Walk This Way
Whether you do the moonwalk or the cakewalk, new technologies may soon ID you by how you strut.
Mark Nixon may be one of the pioneers of gait-recognition technology, but he credits Shakespeare with the idea: “Great Juno comes; I know her by her gait,” cries Ceres in The Tempest.
“You can find it in literature,” says Nixon, a computer scientist at University of Southampton in the U.K. “You can also find it in psychology and in medicine. Now we want to know if computers can do it.”
Interest in surveillance and recognition technologies since the September 11 attacks has thrust the spotlight on the U.S. Defense Advanced Research Projects Agency’s (DARPA’s) two-year-old $50-million Human ID at a Distance program. And while automated face recognition (See “Recognizing the Enemy” Dec 2001) receives the most attention, DARPA is also funding efforts at a handful of universities to identify people through their body language. The theory is simple: in the same way that each person has a unique signature or fingerprint, each person also has a unique walk. The trick is to take this body language and translate it into numbers that a computer can recognize.
One approach is to create a “movement signature” for each person. Researchers at Carnegie Mellon University’s Robotics Institute begin by filming individuals walking and running on a treadmill. Analog cameras tethered to a computer capture and store the action. Software tools remove any background footage, leaving a series of silhouettes of each subject, which are then stored as digital images. The same people are filmed again in an entirely different context, and the computer is instructed to identify the person against the stored images. “The system generalizes well across all the different gaits,” says Robert Collins, a research scientist at the Robotics Institute. “So far we’re getting a 90 to 95 percent correct match.”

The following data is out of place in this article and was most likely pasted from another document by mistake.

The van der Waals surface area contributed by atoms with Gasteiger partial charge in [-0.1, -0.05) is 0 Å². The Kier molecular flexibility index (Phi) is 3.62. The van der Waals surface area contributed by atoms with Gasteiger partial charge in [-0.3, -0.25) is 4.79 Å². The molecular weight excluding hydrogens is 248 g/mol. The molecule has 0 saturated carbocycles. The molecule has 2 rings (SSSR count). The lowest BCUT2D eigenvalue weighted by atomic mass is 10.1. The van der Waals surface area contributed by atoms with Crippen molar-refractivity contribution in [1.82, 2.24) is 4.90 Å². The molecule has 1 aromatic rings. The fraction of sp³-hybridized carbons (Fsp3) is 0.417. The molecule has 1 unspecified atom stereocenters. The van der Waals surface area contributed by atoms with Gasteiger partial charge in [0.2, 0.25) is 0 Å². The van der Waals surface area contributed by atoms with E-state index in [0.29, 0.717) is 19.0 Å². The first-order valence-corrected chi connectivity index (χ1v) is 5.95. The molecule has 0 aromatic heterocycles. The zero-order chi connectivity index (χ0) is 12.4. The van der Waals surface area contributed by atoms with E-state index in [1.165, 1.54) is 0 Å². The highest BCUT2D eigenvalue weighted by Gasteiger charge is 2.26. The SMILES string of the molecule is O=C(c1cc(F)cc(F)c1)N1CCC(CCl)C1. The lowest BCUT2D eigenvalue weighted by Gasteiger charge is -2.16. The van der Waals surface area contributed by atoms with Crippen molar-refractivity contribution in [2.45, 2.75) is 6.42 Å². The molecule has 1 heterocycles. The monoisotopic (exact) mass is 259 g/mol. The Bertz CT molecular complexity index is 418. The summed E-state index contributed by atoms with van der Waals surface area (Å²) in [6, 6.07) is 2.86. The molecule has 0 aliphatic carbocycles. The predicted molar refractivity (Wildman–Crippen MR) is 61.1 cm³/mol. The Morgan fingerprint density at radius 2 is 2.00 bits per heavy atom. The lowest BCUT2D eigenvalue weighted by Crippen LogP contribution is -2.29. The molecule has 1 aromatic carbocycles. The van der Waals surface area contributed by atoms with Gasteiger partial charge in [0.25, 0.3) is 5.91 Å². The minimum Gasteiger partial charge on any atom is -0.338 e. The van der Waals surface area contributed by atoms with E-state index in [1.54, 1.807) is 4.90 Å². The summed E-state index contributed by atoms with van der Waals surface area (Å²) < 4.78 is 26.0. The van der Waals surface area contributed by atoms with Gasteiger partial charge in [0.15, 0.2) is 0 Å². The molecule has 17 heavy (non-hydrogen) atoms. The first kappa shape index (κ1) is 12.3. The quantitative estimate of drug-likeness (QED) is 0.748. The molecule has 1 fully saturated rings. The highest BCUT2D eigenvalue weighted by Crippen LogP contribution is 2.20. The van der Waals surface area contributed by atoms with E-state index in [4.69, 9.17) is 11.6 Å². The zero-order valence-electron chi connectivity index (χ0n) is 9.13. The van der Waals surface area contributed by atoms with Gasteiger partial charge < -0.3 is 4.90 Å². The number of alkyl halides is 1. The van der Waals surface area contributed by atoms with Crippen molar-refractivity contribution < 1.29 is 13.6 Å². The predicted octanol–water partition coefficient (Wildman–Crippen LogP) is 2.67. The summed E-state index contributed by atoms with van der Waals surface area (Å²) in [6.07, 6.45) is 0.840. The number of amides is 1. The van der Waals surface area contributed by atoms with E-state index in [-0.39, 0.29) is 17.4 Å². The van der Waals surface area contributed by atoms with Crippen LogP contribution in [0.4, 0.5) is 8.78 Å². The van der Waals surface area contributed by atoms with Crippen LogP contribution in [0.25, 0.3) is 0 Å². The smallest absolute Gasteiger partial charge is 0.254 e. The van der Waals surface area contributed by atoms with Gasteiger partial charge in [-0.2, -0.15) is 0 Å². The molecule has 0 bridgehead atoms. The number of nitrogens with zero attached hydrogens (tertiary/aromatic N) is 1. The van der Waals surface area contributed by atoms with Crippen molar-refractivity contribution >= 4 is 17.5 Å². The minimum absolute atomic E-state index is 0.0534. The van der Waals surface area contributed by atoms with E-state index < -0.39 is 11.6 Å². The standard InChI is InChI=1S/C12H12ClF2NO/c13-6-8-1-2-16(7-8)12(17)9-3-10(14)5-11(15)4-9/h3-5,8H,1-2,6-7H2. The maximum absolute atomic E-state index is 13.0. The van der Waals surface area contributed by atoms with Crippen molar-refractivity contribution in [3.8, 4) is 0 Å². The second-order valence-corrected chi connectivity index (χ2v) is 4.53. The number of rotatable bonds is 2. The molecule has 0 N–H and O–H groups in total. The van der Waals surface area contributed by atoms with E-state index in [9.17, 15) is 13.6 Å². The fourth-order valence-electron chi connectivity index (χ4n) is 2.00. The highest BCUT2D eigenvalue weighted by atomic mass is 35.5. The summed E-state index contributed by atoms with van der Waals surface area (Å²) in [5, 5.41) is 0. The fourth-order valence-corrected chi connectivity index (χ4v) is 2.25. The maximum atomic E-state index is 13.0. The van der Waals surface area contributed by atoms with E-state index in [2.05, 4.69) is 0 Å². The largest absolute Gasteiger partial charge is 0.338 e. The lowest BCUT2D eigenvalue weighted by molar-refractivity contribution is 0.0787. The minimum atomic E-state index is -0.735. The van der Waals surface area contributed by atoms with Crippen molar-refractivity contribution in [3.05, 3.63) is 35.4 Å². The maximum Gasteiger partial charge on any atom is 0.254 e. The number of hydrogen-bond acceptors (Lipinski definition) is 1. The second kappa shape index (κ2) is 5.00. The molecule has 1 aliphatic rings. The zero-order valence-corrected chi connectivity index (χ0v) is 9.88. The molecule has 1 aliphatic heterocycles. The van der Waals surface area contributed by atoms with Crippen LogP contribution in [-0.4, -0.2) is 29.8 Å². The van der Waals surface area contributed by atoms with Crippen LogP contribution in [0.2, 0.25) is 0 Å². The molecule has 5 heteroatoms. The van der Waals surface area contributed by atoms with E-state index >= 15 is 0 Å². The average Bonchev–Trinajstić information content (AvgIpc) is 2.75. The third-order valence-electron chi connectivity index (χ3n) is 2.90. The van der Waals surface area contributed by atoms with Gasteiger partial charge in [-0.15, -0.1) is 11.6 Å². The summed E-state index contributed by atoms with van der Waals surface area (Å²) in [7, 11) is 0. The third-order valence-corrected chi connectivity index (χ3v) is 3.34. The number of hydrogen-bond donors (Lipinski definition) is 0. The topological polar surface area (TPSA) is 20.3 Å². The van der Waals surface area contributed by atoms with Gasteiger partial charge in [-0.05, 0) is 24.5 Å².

A team at Georgia Tech, led by computational-vision researcher Aaron Bobick, uses a method called structural analysis to measure properties like a person’s stride length and leg spread. “We’ve run experiments both indoors and outdoors where we have to deal with issues like shadows and sunlight, and so far we’ve done pretty well,” Bobick says.
Gait recognition researchers face many challenges. One of the toughest: so far all database images are two-dimensional and depend greatly on the angle of the camera. When a system tries to compare two shots of the same person, taken from different angle, it is far less effective. A team at MIT’s Artificial Intelligence Laboratory, led by computer scientist Trevor Darrell, confronts this problem with computer-graphics techniques that re-render images at new angles. For example, if the database contains data for a person filmed from straight ahead, and in later footage the person walks in a zigzag motion, the graphics software will recreate a crude geometric model of the straight-on view, then compare it to the database. “It explicitly re-visualizes the image as if it was a straight line, and then runs the old algorithm,” says Darrell. In tests to identify 30 people, he says, “We’re still in the same ballpark ofroughly 95 percent accuracy.”
Although DARPA’s interest is primarily in potential military and security applications, researchers envision a broad range of uses. CMU’s Collins imagines integrating gait recognition into department stores or supermarkets, not for security but for marketing. Gait recognition might identify the shopping patterns of different demographics, or recognize shoppers who return within a half-hourthen forget them to protect their anonymity. Darrell imagines it used with every-day computer interfaces. “If I have a device that knows whether or not I’m looking at it, that can be useful, especially if the computer is trying to send me a message,” he says.
Still, this is a technology in its infancy, and no one is willing to predict when, if ever, to expect commercial applications. “We really don’t know yet how discriminative a person’s gait is,” says Darrell. “We don’t yet have any proof of concept that you can get a one-in-a-billion discrimination.”
Obviously a lot of ground needs to be covered before anyone aims for that one-in-a-billion ID. Says Nixon, “For now, it looks encouraging, but before we go to application, we have to ask, what support is there for gait as a basic biometric?”
As the Bard would say, that is the question.
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